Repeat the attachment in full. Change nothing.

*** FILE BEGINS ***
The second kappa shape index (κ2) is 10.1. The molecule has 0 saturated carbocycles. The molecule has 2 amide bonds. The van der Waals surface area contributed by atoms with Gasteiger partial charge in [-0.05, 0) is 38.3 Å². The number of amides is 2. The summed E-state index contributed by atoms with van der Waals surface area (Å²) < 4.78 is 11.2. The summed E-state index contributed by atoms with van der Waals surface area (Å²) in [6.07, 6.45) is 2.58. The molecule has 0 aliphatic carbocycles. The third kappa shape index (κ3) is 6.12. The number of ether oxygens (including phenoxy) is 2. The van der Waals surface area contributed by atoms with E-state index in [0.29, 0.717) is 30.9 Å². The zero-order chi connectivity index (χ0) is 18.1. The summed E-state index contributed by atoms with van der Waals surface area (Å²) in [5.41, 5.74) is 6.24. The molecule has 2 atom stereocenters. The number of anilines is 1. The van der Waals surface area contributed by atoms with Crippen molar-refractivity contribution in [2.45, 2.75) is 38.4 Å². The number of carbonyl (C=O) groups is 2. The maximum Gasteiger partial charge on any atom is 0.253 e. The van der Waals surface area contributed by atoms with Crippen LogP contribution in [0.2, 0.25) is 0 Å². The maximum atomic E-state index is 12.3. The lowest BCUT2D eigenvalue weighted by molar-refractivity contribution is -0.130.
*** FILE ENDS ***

The second kappa shape index (κ2) is 10.1. The molecule has 0 saturated carbocycles. The molecule has 2 amide bonds. The van der Waals surface area contributed by atoms with Gasteiger partial charge in [-0.05, 0) is 38.3 Å². The number of amides is 2. The summed E-state index contributed by atoms with van der Waals surface area (Å²) < 4.78 is 11.2. The summed E-state index contributed by atoms with van der Waals surface area (Å²) in [6.07, 6.45) is 2.58. The molecule has 0 aliphatic carbocycles. The third kappa shape index (κ3) is 6.12. The number of ether oxygens (including phenoxy) is 2. The van der Waals surface area contributed by atoms with E-state index in [0.29, 0.717) is 30.9 Å². The zero-order chi connectivity index (χ0) is 18.1. The summed E-state index contributed by atoms with van der Waals surface area (Å²) in [5.41, 5.74) is 6.24. The molecule has 2 atom stereocenters. The number of anilines is 1. The van der Waals surface area contributed by atoms with Crippen molar-refractivity contribution in [2.45, 2.75) is 38.4 Å². The number of carbonyl (C=O) groups is 2. The maximum Gasteiger partial charge on any atom is 0.253 e. The van der Waals surface area contributed by atoms with Crippen LogP contribution in [0.2, 0.25) is 0 Å². The maximum atomic E-state index is 12.3. The lowest BCUT2D eigenvalue weighted by molar-refractivity contribution is -0.130.